Nearly every believer who knows about it concedes the Vatican II Lectionary reform was a great success, actually accomplishing the opening of Scripture to the liturgical assembly.
That said, there are a few glaring omissions. One of my pet obsessions is the loss of the examination of the idea of redemption in the Old Testament. I find to the deepest loss to be the neglect of the Book of Ruth. Two appearances buried in year I, 20th week? Bah! But that’s fodder for another post.
One passage I encountered recently in my daily Lectio Divina was Paul’s address to the Athenians at the Areopagus (above) in Acts 17. Sure, this appears on the 6th Wednesday of Easter–not a total neglect. Maybe it was me, but I found his address to be very profound–a communication of the essence of Easter faith. Paul must have been in the middle of a very good day.
The God who made the world and all that is in it,
the Lord of heaven and earth,
does not dwell in sanctuaries made by human hands,
nor is he served by human hands because he needs anything.
Rather it is he who gives to everyone life and breath and everything.
He made from one the whole human race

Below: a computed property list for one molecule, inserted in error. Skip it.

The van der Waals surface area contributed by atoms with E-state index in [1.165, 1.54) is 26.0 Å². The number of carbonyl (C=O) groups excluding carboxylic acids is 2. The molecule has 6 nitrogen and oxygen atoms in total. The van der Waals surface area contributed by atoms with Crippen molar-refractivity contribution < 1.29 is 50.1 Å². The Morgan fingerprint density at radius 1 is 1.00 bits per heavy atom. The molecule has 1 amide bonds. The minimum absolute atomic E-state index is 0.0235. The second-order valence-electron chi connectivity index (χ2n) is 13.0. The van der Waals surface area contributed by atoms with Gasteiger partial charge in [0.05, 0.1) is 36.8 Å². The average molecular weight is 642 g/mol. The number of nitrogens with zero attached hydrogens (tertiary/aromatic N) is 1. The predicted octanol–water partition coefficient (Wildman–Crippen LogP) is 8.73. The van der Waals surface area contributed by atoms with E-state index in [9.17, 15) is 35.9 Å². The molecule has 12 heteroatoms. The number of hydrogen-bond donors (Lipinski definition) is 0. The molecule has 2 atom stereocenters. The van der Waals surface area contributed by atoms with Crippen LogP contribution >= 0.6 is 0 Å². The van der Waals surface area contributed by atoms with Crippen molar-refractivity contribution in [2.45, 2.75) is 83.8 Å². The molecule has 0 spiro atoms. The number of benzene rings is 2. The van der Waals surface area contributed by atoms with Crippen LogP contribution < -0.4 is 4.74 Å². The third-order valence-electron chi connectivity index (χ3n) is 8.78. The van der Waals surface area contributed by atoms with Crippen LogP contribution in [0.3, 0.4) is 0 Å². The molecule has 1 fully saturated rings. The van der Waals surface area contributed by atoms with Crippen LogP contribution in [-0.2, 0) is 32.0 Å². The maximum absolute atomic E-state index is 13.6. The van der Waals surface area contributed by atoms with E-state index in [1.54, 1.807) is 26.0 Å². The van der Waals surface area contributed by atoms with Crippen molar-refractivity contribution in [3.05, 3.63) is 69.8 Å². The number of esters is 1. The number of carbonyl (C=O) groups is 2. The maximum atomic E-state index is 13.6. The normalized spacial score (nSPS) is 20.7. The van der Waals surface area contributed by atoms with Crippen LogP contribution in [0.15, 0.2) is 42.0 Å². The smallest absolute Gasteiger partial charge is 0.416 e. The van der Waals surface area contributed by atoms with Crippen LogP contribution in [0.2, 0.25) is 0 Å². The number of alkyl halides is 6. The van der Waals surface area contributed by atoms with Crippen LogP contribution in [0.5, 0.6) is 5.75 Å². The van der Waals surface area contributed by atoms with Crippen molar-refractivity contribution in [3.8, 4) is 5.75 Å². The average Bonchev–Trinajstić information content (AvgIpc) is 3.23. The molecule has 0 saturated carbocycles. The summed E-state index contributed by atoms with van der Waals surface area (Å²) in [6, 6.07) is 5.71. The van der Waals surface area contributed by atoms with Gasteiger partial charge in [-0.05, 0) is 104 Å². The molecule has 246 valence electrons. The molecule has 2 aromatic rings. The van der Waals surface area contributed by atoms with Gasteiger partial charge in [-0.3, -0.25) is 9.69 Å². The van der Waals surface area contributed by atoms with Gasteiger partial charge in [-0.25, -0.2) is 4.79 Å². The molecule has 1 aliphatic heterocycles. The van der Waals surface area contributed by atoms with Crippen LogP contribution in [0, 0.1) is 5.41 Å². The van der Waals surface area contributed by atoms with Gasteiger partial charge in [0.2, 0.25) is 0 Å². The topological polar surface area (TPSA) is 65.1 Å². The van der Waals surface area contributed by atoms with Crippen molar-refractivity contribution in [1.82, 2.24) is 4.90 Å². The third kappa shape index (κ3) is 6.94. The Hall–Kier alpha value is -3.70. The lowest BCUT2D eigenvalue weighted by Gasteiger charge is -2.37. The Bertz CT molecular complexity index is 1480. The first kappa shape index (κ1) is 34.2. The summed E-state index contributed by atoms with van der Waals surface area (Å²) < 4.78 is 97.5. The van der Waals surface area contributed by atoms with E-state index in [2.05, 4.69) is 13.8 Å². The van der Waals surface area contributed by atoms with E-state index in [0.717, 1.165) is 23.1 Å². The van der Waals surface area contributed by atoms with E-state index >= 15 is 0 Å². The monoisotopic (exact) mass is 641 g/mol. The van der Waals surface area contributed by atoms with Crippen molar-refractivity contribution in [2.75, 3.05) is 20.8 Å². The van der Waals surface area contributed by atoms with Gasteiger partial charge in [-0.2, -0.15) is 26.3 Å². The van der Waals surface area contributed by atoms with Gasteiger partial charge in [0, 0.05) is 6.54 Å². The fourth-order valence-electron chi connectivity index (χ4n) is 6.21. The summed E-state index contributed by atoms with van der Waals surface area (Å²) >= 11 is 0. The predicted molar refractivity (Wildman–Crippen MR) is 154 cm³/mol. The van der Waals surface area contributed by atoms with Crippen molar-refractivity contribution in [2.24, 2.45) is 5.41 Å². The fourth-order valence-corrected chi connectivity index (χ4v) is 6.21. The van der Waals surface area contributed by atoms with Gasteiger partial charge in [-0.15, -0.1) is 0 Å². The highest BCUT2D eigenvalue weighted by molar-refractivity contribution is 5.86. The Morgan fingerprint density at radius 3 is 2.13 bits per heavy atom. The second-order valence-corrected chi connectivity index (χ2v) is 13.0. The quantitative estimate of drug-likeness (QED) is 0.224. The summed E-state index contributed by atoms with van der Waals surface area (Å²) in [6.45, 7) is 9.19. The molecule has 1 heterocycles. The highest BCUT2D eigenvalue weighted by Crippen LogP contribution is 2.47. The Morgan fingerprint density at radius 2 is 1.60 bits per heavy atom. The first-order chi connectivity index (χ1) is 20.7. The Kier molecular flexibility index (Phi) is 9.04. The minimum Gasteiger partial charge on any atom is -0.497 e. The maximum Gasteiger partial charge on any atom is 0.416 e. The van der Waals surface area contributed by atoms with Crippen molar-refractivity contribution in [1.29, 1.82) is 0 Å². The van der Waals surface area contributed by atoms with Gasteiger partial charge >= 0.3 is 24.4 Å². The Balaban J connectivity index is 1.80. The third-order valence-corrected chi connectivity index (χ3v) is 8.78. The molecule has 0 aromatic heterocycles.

to dwell on the entire surface of the earth,
and he fixed the ordered seasons and the boundaries of their regions,
so that people might seek God,
even perhaps grope for him and find him,
though indeed he is not far from any one of us.
For ‘In him we live and move and have our being,’
as even some of your poets have said,
‘For we too are his offspring.’
Since therefore we are the offspring of God,
we ought not to think that the divinity is like an image
fashioned from gold, silver, or stone by human art and imagination.
God has overlooked the times of ignorance,
but now he demands that all people everywhere repent
because he has established a day on which he will ‘judge the world
with justice’ through a man he has appointed,
and he has provided confirmation for all
by raising him from the dead. (Acts 17:24-31)
That some Athenians were intrigued, others scoffed, and a few followed–that’s not so important as the lucid and lyrical presentation of the essence of the search for God, and God’s utter nearness to human beings. That’s why I think just these eight verses belong on a Sunday somewhere in Easter. This message is something many of us need to hear today.
What’s not to love about this passage?
God doesn’t need our worship, or especially our offerings. He made it all. It all came from his hands–not ours.
The progression from seeking to groping to finding: this is bluntly honest. We look for God, and sometimes we are desperate enough to grab at things, to sense for something that’s not quite illuminated. But God is near, so we indeed find him, as God makes himself known to us.
We can’t capture God’s nearness in things: pretty metals and idols and symbols. For Christians these are not God. Our music, our art, our churches: these point to God. They help us blunder about in the dark.
And in those final verses: we have entered an evangelical age. Now is the time for everyone to know about Jesus. Now is the time for listening, comprehending, seeing, and acting.
How can this speech not be part of our Sunday tradition some time during the Easter season?